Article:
Step 2... Copy and paste the typescript files in.

While we have previously done some weird things with the tsconfig, the template tsconfig and Fluid Hello World tsconfigs are pretty aligned. So I figure this should work.

And it mostly does seem to work. Snowpack does a much better job handling new files than Webpack does. Webpack dev server always seemed to break when new files were added to the src dir.

My only errors are around importing types, which we do a lot. It seems like I could modify the importsNotUsedAsValues flag in the tsconfig or just be more explicit in my imports. I chose the latter and resolved the five errors.†

Errors resolved, I’m not quite out of the gate. I’m mishandling a dependency from Aqueduct. Aqueduct is Fluid’s convenience library (get it 😉?)

I know it's becoming standard, but I do like this error dialogue. While we’ll have to see how clear the instructions are, the error and source are both clear, I can click through the possible errors, and I can clear the error dialogue! What a feature! If I click the X, I see the default HTML of the page.

I’m also getting a ton of polyfill errors. This is a known usability issue with Fluid and one that we’re addressing. Snowpack made the resolution pretty easy, although I still had lingering issues with assert. Luckily @christianGo just fixed this last month and an upgrade to 0.29 Fluid libraries resolved the issue.

With all CLI and pop up errors gone, I tried to load again and hit a pernicious issue with our nifty TypedEventEmitter binding to scope. For some reason, the parent here doesn’t have the off parameter, so binding it to my scope fails.

Interestingly, I could try to catch and ignore this error because off is just an alias for removeListener. My guess is this is an artifact from the polyfill and a quick Google confirms this. I opened a PR with a solution, but saved the polyfill locally to continue on with the experiment.

npm install --save-dev ~/Code/rollup-plugin-node-polyfills

And imported the rollup plugin from my dev dependencies.

module.exports = {
  mount: {
    public: '/',
    src: '/_dist_',
  },
  plugins: ['@snowpack/plugin-typescript'],
  install: [/* ... */],
  installOptions: {
    installTypes: true,
    rollup: {
      // @ts-ignore
      plugins: [require('rollup-plugin-node-polyfills')(
        {
          events: true,
          url: true,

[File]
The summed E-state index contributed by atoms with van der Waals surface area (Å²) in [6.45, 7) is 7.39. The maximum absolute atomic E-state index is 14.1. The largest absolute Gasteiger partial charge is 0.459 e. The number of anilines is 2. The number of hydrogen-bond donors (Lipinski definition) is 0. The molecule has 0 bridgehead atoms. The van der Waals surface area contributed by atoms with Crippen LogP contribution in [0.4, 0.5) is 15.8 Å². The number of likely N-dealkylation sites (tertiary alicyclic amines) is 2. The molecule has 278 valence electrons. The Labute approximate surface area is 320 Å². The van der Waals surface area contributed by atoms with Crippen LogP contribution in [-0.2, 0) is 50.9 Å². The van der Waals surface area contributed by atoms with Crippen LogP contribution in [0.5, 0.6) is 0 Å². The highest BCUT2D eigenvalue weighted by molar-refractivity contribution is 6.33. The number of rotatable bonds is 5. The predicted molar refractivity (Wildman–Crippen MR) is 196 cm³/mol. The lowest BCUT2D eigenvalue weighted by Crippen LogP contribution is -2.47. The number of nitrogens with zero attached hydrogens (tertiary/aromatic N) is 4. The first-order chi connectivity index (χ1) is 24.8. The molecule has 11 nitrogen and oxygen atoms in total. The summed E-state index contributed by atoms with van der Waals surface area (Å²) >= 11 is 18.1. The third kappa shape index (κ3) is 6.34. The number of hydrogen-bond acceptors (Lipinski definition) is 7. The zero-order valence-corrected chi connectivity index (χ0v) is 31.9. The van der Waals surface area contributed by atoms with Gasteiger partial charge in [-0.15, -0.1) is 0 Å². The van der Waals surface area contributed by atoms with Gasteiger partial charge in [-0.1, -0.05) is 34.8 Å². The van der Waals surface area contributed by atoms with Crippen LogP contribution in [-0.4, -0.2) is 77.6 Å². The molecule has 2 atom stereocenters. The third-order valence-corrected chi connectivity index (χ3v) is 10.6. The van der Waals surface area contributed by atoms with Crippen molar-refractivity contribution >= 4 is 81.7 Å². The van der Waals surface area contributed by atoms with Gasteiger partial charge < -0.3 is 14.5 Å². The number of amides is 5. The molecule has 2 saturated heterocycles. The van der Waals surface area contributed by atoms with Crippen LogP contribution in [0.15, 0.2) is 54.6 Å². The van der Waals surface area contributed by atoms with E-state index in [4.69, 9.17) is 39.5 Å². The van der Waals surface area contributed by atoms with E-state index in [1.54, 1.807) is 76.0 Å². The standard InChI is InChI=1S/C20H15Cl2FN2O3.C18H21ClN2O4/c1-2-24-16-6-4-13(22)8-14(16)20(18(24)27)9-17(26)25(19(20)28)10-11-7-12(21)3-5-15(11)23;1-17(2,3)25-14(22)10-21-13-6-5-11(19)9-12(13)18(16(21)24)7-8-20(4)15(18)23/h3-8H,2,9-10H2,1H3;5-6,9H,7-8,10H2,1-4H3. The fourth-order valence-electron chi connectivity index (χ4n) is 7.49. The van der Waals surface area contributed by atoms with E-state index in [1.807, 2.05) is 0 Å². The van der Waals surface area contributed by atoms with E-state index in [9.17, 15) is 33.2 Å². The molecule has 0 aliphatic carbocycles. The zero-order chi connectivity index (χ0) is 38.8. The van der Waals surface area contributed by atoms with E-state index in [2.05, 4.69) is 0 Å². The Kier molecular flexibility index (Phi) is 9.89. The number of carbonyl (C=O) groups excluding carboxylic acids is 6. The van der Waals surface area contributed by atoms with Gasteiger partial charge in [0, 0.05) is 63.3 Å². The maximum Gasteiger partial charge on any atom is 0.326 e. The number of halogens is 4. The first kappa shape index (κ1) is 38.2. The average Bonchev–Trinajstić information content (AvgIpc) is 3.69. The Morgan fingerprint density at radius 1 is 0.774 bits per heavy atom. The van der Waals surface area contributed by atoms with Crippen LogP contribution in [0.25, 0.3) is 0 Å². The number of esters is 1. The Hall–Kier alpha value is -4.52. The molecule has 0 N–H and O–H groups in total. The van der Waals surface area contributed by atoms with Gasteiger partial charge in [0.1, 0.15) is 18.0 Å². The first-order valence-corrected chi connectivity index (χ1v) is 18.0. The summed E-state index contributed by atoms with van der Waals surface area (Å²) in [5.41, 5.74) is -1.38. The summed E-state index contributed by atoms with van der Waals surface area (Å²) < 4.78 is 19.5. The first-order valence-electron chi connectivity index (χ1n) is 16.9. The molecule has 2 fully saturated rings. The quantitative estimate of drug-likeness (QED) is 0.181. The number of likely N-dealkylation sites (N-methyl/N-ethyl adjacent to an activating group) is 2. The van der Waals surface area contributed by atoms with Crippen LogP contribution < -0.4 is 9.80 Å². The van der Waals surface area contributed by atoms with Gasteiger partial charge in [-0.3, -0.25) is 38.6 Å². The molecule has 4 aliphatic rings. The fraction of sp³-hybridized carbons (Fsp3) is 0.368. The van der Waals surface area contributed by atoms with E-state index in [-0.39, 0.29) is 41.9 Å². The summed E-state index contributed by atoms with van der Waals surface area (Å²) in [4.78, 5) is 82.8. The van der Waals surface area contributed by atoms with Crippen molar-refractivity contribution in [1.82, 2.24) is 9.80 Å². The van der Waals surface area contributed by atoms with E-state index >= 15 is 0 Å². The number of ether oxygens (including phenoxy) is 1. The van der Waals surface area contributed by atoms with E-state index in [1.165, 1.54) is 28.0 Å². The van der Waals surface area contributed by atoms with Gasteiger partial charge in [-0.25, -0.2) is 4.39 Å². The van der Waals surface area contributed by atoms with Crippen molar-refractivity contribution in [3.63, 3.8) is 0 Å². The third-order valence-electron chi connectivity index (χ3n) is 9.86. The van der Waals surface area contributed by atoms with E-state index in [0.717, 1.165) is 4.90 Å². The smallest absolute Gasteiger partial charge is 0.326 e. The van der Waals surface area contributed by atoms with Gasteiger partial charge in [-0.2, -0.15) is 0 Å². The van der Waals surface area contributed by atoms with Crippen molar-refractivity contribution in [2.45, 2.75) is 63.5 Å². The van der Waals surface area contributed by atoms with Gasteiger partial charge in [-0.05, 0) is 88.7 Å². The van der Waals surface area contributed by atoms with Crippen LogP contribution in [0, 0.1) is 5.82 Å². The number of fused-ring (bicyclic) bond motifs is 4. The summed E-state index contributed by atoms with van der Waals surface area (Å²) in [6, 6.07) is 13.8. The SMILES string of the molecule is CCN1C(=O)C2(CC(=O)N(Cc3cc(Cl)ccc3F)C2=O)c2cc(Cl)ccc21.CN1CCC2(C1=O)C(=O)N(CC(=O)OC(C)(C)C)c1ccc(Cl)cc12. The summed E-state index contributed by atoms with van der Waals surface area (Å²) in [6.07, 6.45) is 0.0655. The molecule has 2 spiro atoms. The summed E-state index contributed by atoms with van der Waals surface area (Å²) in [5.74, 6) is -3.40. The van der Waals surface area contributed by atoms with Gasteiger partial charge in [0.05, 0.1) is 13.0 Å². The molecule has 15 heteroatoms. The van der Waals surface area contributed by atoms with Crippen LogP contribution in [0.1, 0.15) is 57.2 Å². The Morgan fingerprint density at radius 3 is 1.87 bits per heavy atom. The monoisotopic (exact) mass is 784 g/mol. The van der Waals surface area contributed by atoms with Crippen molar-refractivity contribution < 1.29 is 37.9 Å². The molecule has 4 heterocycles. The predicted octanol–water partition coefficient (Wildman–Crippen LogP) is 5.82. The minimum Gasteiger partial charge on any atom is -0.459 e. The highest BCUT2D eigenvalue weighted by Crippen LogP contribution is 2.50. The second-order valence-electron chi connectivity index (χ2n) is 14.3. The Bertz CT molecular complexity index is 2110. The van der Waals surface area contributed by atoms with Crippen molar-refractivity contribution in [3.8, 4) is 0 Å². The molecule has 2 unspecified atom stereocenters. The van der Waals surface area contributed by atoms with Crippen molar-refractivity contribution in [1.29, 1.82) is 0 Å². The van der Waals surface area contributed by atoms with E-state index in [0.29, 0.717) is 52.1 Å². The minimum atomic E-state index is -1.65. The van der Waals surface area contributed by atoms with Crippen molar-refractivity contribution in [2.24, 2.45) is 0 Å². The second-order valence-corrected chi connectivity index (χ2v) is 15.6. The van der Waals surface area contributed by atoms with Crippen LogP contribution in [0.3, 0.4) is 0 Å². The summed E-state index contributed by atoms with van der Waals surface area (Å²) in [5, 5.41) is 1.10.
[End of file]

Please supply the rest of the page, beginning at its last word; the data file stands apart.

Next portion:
assert:true,
          querystring: true,
       }
      )],
    },
  },
  devOptions: {/* ... */},
  buildOptions: {/* ... */},
  proxy: {/* ... */},
  alias: {/* ... */},
};

Now past the initial polyfill issue, I quickly hit another. This time, my global variable is undefined in the buffer polyfill. Jeeze!

While I am generally curious why I’m hitting this issue, I’m eager to get my familiar Fluid Hello World up and running, so I hard coded const global = {}, which would bypass the error message.‡

† Fred mentioned that the importsNotUsedAsValues flag is optional and mentioned in the docs. I missed it!

‡ Fred's comment, "Snowpack definitely rewards ESM packages that don't use a lot of Node.js dependencies by default. And those polyfills could really be improved... we may want to take over maintaining a fork just for our own use case." PR on the fork.

Success!

Boom. Dice Roller!

Review

All up... It took me about 25 minutes to get integrate the Fluid Hello World with the create-snowpack-app. This is a tad longer than I'd hoped, but felt reasonable for a build toolchain swap.

Snowpack is impressive and interesting. This limited exploration piqued my interest in the ecosystem (Skypack + Fluid Containers next?) and redoubled my interest in ES modules. I was delighted with the clarity and simplicity of Snowpack's build directory. I'm a strong believer in adopting standards based technology and Snowpack proves the point. It's simply a faster and more elegant build tool.

As more developers realize the performance benefits of the switch, I expect the OSS community will do what it does best and the cost of adoption will continue to drop.

The full code for this demo is available here.†

† I should have named the repo 'Ice Water'.